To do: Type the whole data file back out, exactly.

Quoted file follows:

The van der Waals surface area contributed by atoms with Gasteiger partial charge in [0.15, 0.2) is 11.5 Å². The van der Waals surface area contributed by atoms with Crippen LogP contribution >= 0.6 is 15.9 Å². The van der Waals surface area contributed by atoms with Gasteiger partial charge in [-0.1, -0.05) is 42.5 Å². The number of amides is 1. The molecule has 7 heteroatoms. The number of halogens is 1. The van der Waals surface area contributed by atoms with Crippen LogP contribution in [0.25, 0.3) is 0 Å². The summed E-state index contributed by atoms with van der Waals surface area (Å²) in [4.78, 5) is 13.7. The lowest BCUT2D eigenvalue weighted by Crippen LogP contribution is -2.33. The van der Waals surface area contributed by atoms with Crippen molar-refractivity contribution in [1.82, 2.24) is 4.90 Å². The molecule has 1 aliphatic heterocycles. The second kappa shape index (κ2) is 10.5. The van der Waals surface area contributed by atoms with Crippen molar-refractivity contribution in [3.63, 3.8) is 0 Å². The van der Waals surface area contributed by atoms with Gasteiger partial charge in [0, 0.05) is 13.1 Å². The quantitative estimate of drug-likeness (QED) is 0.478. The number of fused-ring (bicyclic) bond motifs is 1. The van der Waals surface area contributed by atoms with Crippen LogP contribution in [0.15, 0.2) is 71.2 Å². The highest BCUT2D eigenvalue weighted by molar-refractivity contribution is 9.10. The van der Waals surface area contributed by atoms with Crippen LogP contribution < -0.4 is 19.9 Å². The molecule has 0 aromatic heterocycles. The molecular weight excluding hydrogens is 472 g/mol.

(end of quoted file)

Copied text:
The van der Waals surface area contributed by atoms with Gasteiger partial charge in [0.15, 0.2) is 11.5 Å². The van der Waals surface area contributed by atoms with Crippen LogP contribution >= 0.6 is 15.9 Å². The van der Waals surface area contributed by atoms with Gasteiger partial charge in [-0.1, -0.05) is 42.5 Å². The number of amides is 1. The molecule has 7 heteroatoms. The number of halogens is 1. The van der Waals surface area contributed by atoms with Crippen LogP contribution in [0.25, 0.3) is 0 Å². The summed E-state index contributed by atoms with van der Waals surface area (Å²) in [4.78, 5) is 13.7. The lowest BCUT2D eigenvalue weighted by Crippen LogP contribution is -2.33. The van der Waals surface area contributed by atoms with Crippen molar-refractivity contribution in [1.82, 2.24) is 4.90 Å². The molecule has 1 aliphatic heterocycles. The second kappa shape index (κ2) is 10.5. The van der Waals surface area contributed by atoms with Crippen molar-refractivity contribution in [3.63, 3.8) is 0 Å². The van der Waals surface area contributed by atoms with Gasteiger partial charge in [0, 0.05) is 13.1 Å². The quantitative estimate of drug-likeness (QED) is 0.478. The number of fused-ring (bicyclic) bond motifs is 1. The van der Waals surface area contributed by atoms with Crippen LogP contribution in [0.15, 0.2) is 71.2 Å². The highest BCUT2D eigenvalue weighted by molar-refractivity contribution is 9.10. The van der Waals surface area contributed by atoms with Crippen LogP contribution < -0.4 is 19.9 Å². The molecule has 0 aromatic heterocycles. The molecular weight excluding hydrogens is 472 g/mol.